As we age, we need fewer calories, yet we need those calories we eat to be of higher quality. But older adults in the United States seem to be losing that battle.

A recent study in JAMA Network Open found the number of adults aged 65 and older in the United States with a poor diet quality increased to 61% from 51% between 2001 and 2018, while the percentage of those who had an ideal diet remained low at 0.4%. The proportion of those with intermediate diet quality significantly decreased to 39% from 49%.

Participants included a total of 10,837 adults ages 65 or older who completed a 24-hour dietary recall several times over the years of the study. Researchers scored diet quality using the American Heart Association Diet Score and the Healthy Eating Index.

Researchers said older adults ate more processed meats, sugar-sweetened beverages and foods with sodium, while intake of fruits and vegetables, fish and whole grains decreased.

There may be a lot of reasons for that dietary decline — income levels, losing a spouse, depression — but this national trend is one we should all be concerned about. Poor diet quality is a major risk factor for chronic diseases, disability, frailty and death among older adults.

It’s predicted that the number of adults aged 65 years or older will more than double by 2060, accounting for nearly a fourth of the U.S. population, according to the U.S. Census Bureau.

We know a healthy diet is crucial for all of us, but especially for older adults to maintain physical and mental health.

Here’s the good news: It’s never too late to start eating healthy, no matter your age.

Can you add some berries to your oatmeal or cereal? Snack on roasted chickpeas instead of chips? Cook at home more instead of going out? Try adding two vegetables to your evening meal instead of one? Drink a bottle of water with your morning meds to start your day?

When in doubt, throw some color on your plate — bright greens from crunchy vegetables or vibrant reds from tangy fruit — to give a healthy boost. Pack your lunch to control portion sizes and add fruits and vegetables.

Choose foods with less sodium and less sugar. Rinse canned foods or choose “no salt added.” Buy fresh poultry, seafood and lean cuts of red meat and pork rather than processed meat and poultry.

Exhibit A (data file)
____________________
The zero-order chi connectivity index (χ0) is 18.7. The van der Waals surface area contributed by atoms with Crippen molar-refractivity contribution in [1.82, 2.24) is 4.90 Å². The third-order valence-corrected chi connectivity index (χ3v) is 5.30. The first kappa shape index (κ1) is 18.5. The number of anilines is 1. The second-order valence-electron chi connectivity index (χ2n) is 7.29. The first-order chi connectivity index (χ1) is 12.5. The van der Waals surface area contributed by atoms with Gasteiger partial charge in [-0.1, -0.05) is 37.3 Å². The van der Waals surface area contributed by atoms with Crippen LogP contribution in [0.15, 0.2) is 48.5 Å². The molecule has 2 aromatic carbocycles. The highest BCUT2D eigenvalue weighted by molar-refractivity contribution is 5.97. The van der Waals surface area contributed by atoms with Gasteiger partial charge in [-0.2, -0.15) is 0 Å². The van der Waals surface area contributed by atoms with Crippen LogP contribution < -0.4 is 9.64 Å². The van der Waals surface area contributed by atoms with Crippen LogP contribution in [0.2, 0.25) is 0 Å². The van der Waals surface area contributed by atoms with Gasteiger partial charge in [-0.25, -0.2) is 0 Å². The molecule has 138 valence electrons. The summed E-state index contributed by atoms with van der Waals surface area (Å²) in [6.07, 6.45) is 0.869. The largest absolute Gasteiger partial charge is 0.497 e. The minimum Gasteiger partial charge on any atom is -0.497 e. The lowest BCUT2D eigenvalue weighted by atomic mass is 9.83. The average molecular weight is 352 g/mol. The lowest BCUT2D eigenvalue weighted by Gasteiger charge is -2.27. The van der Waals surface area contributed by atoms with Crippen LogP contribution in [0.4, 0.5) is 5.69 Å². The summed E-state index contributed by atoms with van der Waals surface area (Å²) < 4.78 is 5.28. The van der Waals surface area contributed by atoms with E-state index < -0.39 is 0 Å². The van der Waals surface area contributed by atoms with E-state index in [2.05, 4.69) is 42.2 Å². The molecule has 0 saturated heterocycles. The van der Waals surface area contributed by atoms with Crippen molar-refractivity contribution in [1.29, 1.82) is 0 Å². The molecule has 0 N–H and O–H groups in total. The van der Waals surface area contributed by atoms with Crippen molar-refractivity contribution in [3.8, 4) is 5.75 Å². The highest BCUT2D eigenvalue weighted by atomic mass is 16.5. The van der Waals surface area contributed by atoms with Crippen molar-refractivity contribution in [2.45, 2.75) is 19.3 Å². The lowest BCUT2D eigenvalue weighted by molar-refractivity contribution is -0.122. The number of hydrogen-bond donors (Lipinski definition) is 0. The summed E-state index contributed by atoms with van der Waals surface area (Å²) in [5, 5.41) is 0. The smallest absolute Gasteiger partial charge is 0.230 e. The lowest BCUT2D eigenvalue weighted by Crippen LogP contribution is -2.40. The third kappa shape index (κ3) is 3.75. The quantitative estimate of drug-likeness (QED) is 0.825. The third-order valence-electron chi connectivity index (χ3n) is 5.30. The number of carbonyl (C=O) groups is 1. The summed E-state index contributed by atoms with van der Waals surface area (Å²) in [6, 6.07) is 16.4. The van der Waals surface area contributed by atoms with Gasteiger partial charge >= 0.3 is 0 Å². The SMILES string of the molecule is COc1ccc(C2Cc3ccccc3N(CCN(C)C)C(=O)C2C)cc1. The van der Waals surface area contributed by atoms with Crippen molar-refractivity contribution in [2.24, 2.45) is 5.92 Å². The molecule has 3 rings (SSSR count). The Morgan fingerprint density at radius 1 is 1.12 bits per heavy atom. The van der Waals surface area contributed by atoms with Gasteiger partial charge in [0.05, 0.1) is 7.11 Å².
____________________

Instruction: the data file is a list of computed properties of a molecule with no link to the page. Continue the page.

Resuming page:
When it comes to sugar, flavor your low-fat plain yogurt with fresh fruit instead of purchasing flavored yogurt and choose fresh fruit as an after-dinner treat. Reduce your consumption of sugar-sweetened beverages by drinking water flavored with fruit.


Q: Can potassium help my heart?

A: Reducing sodium intake and increasing potassium intake may help reduce the risk of cardiovascular events, like heart attack or stroke, according to new research.

In a meta-analysis of six studies that included more than 10,000 healthy individuals, those with the highest sodium intake had a 60% higher risk of a cardiovascular event than those with the lowest sodium intake. Those with the highest potassium intake had a 31% lower risk than those with the lowest potassium intake.

The study was published in the November 2021 New England Journal of Medicine.

Garlic Basil Shrimp

Registered dietitian Ellie Krieger, host of Food Network’s Healthy Appetite, has a wonderful cookbook, So Easy, that makes healthy food doable. This recipe for Garlic Basil Shrimp is from that cookbook.


» 2 tablespoons olive oil

» 1¼ pounds large shrimp (20 to 25 per pound), peeled and deveined

» 3 garlic cloves, minced

» ⅛ teaspoon crushed red pepper flakes, or more to taste

» ¾ cup dry white wine

» 1½ cups grape tomatoes, halved

» ¼ cup finely chopped fresh basil

» Salt and freshly ground black pepper, to taste

» 3 cups cooked orzo pasta, preferably whole wheat


Heat the oil in a large heavy skillet over medium-high heat until hot but not smoking, then add the shrimp and cook, turning over once, until just cooked through, about 2 minutes. Transfer with a slotted spoon to a large bowl.

Add the garlic and red pepper flakes to the oil remaining in the skillet and cook until fragrant, about 30 seconds. Add the wine and cook over high heat, stirring occasionally, for 3 minutes.

Stir in the tomatoes and basil and season the sauce with salt and pepper. Return the shrimp to the pan and cook just until heated through. Serve with orzo.


Serves 4 (serving size: 1 cup shrimp mixture and ¾ cup orzo)

Per serving: 380 calories; 35 grams protein; 35 grams carbohydrate; 10 grams fat (1.5 grams saturated); 215 milligrams cholesterol; 4 grams fiber; 490 milligrams sodium

— Charlyn Fargo Ware is a registered dietitian with SIU School of Medicine in Springfield, Illinois. Contact her at, or follow her on Twitter: @NutritionRd, or click here for additional columns. The opinions expressed are her own.

Charlyn Fargo Ware is a registered dietitian with SIU School of Medicine in Springfield, Illinois, and the current president of the Illinois Academy of Nutrition and Dietetics. Contact her at, and follow her on Twitter: @NutritionRd. The opinions expressed are her own.